Microsoft today released nine update bundles to plug at least 55 distinct security vulnerabilities in its Windows operating system and other software. Three of the patches fix bugs in Windows that Microsoft considers “critical,” meaning they can be exploited remotely to compromise vulnerable systems with little or no help from users, save for perhaps clicking a link or visiting a hostile Web site.
The bulk of the flaws (41) addressed in this update apply to Internet Explorer, the default browser on Windows. This patch should obviously be a priority for any organizations that rely on IE. Other patches fix bugs in the Windows OS itself and in various versions of Microsoft Office. A full breakdown of the patches is available here.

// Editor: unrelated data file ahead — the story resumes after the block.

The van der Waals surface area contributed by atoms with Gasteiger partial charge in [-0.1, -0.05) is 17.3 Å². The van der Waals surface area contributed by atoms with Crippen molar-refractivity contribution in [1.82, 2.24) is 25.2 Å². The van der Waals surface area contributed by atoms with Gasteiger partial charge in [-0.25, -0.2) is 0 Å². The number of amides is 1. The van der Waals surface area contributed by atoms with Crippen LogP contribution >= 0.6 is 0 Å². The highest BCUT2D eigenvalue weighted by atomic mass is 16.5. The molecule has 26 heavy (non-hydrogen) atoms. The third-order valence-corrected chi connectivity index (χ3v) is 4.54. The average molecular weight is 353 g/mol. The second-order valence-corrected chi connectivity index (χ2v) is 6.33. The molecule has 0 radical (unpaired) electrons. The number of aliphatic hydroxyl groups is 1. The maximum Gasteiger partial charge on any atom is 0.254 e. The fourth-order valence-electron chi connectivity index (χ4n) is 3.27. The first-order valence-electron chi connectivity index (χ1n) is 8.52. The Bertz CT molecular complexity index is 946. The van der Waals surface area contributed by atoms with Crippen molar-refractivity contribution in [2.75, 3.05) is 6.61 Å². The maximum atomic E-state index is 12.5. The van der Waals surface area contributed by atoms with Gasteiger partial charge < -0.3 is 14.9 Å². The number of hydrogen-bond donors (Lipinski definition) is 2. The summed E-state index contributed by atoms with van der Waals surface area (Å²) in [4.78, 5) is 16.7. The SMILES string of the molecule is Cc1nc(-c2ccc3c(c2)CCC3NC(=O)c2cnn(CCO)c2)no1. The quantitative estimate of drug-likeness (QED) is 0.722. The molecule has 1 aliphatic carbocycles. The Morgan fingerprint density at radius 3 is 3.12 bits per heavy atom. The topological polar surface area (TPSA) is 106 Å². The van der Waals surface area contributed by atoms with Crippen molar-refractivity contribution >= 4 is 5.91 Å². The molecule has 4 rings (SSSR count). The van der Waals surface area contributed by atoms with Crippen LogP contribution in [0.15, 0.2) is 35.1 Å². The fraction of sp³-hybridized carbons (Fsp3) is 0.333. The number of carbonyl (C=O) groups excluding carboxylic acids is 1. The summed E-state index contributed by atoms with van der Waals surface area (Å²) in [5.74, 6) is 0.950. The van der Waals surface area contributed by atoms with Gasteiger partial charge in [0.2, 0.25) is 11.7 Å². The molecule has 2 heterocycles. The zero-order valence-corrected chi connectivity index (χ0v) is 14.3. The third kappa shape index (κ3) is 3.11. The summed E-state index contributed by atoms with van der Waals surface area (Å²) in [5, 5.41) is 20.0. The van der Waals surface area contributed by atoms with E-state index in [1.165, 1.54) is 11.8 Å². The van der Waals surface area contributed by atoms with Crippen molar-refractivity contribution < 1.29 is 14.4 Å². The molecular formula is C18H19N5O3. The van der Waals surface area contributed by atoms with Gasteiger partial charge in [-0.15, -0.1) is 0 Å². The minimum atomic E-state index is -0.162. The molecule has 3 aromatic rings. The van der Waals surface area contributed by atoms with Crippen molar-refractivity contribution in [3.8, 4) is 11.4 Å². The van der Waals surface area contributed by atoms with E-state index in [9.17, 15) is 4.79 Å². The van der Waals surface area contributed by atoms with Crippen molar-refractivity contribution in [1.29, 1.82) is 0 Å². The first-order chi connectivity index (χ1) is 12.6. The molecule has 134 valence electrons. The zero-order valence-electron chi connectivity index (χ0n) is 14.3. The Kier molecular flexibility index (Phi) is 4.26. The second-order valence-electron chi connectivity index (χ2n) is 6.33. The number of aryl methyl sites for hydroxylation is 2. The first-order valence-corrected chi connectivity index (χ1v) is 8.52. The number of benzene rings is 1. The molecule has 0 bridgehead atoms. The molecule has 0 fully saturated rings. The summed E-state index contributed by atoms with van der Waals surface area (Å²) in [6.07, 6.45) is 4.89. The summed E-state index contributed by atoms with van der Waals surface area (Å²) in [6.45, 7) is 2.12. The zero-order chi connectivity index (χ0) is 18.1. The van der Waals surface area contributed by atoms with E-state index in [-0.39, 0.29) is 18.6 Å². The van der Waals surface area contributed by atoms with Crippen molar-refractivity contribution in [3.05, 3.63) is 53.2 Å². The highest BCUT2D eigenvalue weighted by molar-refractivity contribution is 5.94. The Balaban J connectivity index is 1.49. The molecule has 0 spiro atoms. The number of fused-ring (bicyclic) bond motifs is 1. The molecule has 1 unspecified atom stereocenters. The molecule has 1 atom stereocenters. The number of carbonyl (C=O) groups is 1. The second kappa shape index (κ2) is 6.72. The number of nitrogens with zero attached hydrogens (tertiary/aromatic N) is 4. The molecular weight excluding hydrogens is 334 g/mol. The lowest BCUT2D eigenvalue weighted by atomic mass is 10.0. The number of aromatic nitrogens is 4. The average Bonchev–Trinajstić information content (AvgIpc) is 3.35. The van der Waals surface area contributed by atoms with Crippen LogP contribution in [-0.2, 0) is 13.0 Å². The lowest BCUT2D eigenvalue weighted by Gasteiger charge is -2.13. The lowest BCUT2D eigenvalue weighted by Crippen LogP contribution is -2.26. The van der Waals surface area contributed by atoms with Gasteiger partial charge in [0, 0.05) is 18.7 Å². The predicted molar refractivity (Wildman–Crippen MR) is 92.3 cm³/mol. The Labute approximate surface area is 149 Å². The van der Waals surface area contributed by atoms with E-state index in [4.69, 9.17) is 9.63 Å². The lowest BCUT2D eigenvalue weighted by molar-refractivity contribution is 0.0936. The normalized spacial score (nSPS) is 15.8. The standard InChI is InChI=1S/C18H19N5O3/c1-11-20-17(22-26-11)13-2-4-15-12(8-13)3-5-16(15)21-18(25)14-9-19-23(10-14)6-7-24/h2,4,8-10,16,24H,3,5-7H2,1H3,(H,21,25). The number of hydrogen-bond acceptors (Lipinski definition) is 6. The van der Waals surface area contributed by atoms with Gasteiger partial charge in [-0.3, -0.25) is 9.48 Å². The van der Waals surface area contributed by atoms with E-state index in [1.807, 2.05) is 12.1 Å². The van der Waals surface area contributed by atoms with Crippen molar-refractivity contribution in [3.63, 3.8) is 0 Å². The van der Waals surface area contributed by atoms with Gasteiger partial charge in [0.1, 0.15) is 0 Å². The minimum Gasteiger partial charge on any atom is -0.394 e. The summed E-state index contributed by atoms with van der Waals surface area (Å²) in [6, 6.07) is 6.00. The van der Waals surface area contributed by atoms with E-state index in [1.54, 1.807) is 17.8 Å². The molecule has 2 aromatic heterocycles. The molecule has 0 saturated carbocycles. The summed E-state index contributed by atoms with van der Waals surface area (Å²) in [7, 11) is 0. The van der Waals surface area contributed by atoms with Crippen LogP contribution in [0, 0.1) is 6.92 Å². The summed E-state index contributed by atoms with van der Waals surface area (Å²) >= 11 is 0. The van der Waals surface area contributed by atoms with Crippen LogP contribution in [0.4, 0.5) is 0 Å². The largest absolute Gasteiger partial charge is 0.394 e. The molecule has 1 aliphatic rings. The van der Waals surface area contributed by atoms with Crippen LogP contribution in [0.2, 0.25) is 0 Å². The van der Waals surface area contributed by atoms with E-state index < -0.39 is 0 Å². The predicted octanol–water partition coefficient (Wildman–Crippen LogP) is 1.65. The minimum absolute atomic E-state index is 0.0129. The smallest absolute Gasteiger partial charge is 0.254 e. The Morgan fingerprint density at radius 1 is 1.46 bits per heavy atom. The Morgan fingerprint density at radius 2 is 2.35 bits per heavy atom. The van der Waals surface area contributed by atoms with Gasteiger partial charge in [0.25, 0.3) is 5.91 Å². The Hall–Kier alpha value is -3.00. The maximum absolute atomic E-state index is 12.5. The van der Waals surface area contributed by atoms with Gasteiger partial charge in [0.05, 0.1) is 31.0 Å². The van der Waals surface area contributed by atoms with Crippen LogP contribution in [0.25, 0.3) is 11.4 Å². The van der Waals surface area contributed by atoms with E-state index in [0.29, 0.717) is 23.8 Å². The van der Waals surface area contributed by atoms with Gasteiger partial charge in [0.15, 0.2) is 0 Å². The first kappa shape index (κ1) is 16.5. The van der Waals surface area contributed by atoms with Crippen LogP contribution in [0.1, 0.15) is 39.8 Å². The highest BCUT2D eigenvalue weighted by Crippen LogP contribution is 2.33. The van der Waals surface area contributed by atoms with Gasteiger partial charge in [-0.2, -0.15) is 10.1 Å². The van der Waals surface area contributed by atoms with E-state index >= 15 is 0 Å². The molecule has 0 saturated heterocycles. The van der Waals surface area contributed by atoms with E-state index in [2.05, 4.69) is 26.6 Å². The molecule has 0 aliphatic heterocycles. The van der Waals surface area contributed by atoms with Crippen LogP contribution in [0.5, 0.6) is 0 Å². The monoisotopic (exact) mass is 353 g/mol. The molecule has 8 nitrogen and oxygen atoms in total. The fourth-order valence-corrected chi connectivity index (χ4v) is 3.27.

Among the more interesting critical patches is a fix for a vulnerability in Microsoft Group Policy that could present unique threats for enterprises that rely on Active Directory, the default authentication mechanism on corporate Windows networks. The vulnerability is remotely exploitable and can be used to grant attackers administrator-level privileges on the targeted machine or device – that means 10s of millions of PCS, kiosks and other devices, if left untreated.
Several readers who’ve already applied these updates report that doing so may require multiple restarts of Windows. Patches are available via Windows Update, the patching mechanism built into all recent and supported versions of Windows. For more granular information about these patches, check out this blog post by Qualys as well as the always-useful roundup at the SANS Internet Storm Center.
As always, if you experience any issues applying these patches or after applying them, please leave a note in the comments section below describing your experience.